Lance - And you can actually build a relationship. So now I'm kind of like a big shot with the operators that I never would have gotten into had it not been for RealCrowd and crowd funding.
RealCrowd - Thanks again for listening to the RealCrowd podcast. If you like what you're hearing, please visit realcrowd.com to learn more and subscribe on iTunes, Google Music, and SoundCloud. RealCrowd. Invest smarter.
Adam Hooper - So when you guys are looking for opportunities, I know you said historically, on the loan by loan strategy it would be a broker kind of going out syndicating, and then packaging it up as a loan to sell to individual investors. How are people sourcing these? Is it direct relationships? Are the borrowers coming to the lenders? How does that cycle work for sourcing product, typically?
Adam Fountain - Sure. So, at least today, and it wasn't always this case, we probably have 60 or 70% of our borrowers are repeat borrowers. So, they're used to us. They like us, we like them. That makes it really nice, because the scariest loan that a lender will ever make is the first one to a borrower, because you don't really, you're kind of going on a first date with them. For the rest of the portfolio, it's really a mixed bag. It could be, there's a class of loan brokers out there, that bring us opportunities. We used to get referrals from banks, real estate agents. A lot of times we'll get a subcontractor that worked for one of our borrowers. Figured out that that guy got his money from us, so he has another, so that subcontractor has a project on the side, so he'll come to us. Because he found out a little bit of a word of mouth thing.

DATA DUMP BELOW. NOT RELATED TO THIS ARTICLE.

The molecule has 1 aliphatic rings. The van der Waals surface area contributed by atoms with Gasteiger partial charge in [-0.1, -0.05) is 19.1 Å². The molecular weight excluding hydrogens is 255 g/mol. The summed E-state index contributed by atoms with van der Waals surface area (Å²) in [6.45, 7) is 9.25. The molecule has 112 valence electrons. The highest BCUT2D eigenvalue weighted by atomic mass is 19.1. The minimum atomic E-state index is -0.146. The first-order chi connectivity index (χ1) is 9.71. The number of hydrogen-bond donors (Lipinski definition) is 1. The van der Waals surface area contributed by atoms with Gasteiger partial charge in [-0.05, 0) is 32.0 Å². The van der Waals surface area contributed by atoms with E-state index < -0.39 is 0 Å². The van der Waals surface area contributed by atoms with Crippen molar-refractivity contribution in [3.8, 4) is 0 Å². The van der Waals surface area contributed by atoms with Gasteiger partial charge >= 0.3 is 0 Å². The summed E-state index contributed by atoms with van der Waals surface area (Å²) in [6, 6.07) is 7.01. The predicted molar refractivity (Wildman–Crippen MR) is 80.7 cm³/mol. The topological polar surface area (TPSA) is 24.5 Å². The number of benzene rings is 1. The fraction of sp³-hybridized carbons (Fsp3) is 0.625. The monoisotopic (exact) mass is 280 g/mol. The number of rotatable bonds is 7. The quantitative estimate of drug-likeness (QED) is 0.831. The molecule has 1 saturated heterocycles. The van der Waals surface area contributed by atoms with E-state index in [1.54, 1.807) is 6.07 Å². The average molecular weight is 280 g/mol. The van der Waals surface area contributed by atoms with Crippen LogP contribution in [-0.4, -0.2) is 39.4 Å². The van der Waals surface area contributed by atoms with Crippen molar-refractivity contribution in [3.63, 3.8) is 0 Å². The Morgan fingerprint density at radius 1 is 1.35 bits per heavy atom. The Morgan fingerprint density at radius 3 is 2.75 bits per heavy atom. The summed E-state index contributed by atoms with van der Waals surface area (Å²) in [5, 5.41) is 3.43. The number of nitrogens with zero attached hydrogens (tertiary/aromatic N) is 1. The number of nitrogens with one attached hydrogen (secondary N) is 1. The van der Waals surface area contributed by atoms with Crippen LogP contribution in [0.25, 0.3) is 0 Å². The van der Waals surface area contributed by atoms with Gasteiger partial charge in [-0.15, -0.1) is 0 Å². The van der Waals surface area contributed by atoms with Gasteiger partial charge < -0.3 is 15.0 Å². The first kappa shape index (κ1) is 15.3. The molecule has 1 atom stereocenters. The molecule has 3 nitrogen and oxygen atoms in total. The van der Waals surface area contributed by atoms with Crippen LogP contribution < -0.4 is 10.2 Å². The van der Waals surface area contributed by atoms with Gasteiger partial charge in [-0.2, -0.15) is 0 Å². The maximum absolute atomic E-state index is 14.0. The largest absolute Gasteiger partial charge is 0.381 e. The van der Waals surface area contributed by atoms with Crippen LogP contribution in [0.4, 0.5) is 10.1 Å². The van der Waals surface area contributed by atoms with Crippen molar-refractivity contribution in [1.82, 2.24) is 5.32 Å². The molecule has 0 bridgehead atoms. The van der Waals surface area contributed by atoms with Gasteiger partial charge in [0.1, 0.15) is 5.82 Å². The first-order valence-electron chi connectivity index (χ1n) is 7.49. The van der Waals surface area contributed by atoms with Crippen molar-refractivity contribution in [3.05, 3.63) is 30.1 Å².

Adam Hooper - And so then, I guess switching to the borrower a little bit, do you guys just give a loan to anybody that wants to go build a house? What does that look like?
Adam Fountain - Yeah, no. We certainly don't. So first of all, the numbers have to work, the value has to work. It kind of starts with the third party appraisal. We only lend at 65% loan to value ratio or less.
Adam Hooper - Project cost, acquisition price, completed price, 65% loan to value based off of what, value of what?
Adam Fountain - It's really based off of both endpoints. So, today's value as well as completed value. And then our construction loans are set up on a draw basis, so that we periodically inspect and release more funds as the project gets built. But certainly, if a piece of dirt is worth 50 grand, and they're building a 15 million dollar apartment building on it, the first draw is not going to be a million dollars. That'd be crazy. But yeah, so it's really... Yeah, we like to measure both.
Adam Hooper - So you've seen on some other sources for individual hard money loans, you're using Zestimates as the after completed value. And they're basing their value off of a Zestimate, which I don't even know if we can say Zestimate, it might be trademarked. Is that a sound strategy?
Adam Fountain - No. I don't think that's a sound strategy. I mean, we... Certainly for us, as fund managers, we insist on a full-blown third party appraisal. Comparable properties. We meet every borrower, we see every property. And then once we get the appraisal, it really starts, our work starts there, because then we have to look at the comps. We drive the comps that are listed in the appraisal. In terms of due diligence, there's a laundry list of things we collect. We're building the proverbial four-inch thick loan file, that a bank would have on each one of these borrowers. We think that's the only prudent way to do these loans. And you're certainly, you will have some turkeys from now, and now and then in your portfolio. But we have been able to effectively screen out most of those with our due diligence process.
Adam Hooper - So as an investor again, for listeners out there getting into this asset class, you're looking at whether it's a fund or individual loans. What would you say are the, either the top five, or the at least kind of bare minimum diligence requirements that people should be looking at when they're trying to pick either individual loans or opportunities like this?
Adam Fountain - Oh, that's a good question. I would say, probably the appraisal. And you look carefully. Is the appraisal in the borrower's name? Or was it ordered and paid for by a independent party?
Adam Hooper - Which is better?